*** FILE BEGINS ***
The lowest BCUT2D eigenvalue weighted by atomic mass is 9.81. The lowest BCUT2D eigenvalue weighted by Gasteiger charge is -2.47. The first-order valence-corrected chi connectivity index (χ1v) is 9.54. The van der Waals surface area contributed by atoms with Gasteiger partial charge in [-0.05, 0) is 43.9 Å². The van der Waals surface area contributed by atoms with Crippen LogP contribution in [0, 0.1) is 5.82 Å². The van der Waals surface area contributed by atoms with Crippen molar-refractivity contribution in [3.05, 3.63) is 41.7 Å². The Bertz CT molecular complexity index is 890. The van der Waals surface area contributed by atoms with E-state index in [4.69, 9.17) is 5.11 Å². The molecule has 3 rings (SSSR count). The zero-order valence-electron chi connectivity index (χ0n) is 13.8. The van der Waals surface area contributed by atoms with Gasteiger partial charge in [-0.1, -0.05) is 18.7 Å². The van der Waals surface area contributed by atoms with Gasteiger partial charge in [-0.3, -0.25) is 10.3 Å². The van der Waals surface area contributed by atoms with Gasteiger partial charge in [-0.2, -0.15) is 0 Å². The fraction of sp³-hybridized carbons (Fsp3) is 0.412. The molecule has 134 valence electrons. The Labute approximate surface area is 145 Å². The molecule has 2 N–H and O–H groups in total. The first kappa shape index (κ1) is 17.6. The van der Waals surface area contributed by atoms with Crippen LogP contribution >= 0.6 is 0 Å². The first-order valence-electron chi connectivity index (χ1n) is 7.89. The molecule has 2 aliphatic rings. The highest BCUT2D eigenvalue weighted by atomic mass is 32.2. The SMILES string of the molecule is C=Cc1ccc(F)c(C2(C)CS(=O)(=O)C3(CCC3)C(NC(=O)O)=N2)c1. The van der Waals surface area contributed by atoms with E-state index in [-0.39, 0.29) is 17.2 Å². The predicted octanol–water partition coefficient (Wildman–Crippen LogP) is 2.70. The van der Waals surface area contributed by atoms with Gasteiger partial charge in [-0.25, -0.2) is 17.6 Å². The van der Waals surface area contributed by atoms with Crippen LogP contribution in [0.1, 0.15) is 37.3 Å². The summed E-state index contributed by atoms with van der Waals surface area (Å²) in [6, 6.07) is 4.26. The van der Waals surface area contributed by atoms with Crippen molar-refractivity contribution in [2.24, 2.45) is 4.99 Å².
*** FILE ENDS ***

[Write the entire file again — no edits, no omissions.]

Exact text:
The lowest BCUT2D eigenvalue weighted by atomic mass is 9.81. The lowest BCUT2D eigenvalue weighted by Gasteiger charge is -2.47. The first-order valence-corrected chi connectivity index (χ1v) is 9.54. The van der Waals surface area contributed by atoms with Gasteiger partial charge in [-0.05, 0) is 43.9 Å². The van der Waals surface area contributed by atoms with Crippen LogP contribution in [0, 0.1) is 5.82 Å². The van der Waals surface area contributed by atoms with Crippen molar-refractivity contribution in [3.05, 3.63) is 41.7 Å². The Bertz CT molecular complexity index is 890. The van der Waals surface area contributed by atoms with E-state index in [4.69, 9.17) is 5.11 Å². The molecule has 3 rings (SSSR count). The zero-order valence-electron chi connectivity index (χ0n) is 13.8. The van der Waals surface area contributed by atoms with Gasteiger partial charge in [-0.1, -0.05) is 18.7 Å². The van der Waals surface area contributed by atoms with Gasteiger partial charge in [-0.3, -0.25) is 10.3 Å². The van der Waals surface area contributed by atoms with Gasteiger partial charge in [-0.2, -0.15) is 0 Å². The fraction of sp³-hybridized carbons (Fsp3) is 0.412. The molecule has 134 valence electrons. The Labute approximate surface area is 145 Å². The molecule has 2 N–H and O–H groups in total. The first kappa shape index (κ1) is 17.6. The van der Waals surface area contributed by atoms with Crippen LogP contribution >= 0.6 is 0 Å². The first-order valence-electron chi connectivity index (χ1n) is 7.89. The molecule has 2 aliphatic rings. The highest BCUT2D eigenvalue weighted by atomic mass is 32.2. The SMILES string of the molecule is C=Cc1ccc(F)c(C2(C)CS(=O)(=O)C3(CCC3)C(NC(=O)O)=N2)c1. The van der Waals surface area contributed by atoms with E-state index in [-0.39, 0.29) is 17.2 Å². The predicted octanol–water partition coefficient (Wildman–Crippen LogP) is 2.70. The van der Waals surface area contributed by atoms with Gasteiger partial charge in [-0.25, -0.2) is 17.6 Å². The van der Waals surface area contributed by atoms with Crippen LogP contribution in [0.1, 0.15) is 37.3 Å². The summed E-state index contributed by atoms with van der Waals surface area (Å²) in [6, 6.07) is 4.26. The van der Waals surface area contributed by atoms with Crippen molar-refractivity contribution in [2.24, 2.45) is 4.99 Å².